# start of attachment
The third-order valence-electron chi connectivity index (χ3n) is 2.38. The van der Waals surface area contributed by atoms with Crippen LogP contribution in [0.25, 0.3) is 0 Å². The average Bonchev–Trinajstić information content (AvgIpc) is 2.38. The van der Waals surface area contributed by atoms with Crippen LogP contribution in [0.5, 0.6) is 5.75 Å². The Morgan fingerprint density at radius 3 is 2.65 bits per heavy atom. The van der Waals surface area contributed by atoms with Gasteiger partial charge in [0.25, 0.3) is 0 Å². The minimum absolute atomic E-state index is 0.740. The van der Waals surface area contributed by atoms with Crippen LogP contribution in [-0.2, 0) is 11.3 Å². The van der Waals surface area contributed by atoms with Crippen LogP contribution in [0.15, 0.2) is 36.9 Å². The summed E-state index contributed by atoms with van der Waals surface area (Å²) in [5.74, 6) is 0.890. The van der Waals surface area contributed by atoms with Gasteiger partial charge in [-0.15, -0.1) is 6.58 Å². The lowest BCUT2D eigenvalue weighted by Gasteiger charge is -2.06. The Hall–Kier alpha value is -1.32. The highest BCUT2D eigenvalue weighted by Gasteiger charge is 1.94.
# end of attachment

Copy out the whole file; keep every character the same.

The third-order valence-electron chi connectivity index (χ3n) is 2.38. The van der Waals surface area contributed by atoms with Crippen LogP contribution in [0.25, 0.3) is 0 Å². The average Bonchev–Trinajstić information content (AvgIpc) is 2.38. The van der Waals surface area contributed by atoms with Crippen LogP contribution in [0.5, 0.6) is 5.75 Å². The Morgan fingerprint density at radius 3 is 2.65 bits per heavy atom. The van der Waals surface area contributed by atoms with Gasteiger partial charge in [0.25, 0.3) is 0 Å². The minimum absolute atomic E-state index is 0.740. The van der Waals surface area contributed by atoms with Crippen LogP contribution in [-0.2, 0) is 11.3 Å². The van der Waals surface area contributed by atoms with Crippen LogP contribution in [0.15, 0.2) is 36.9 Å². The summed E-state index contributed by atoms with van der Waals surface area (Å²) in [5.74, 6) is 0.890. The van der Waals surface area contributed by atoms with Gasteiger partial charge in [-0.15, -0.1) is 6.58 Å². The lowest BCUT2D eigenvalue weighted by Gasteiger charge is -2.06. The Hall–Kier alpha value is -1.32. The highest BCUT2D eigenvalue weighted by Gasteiger charge is 1.94.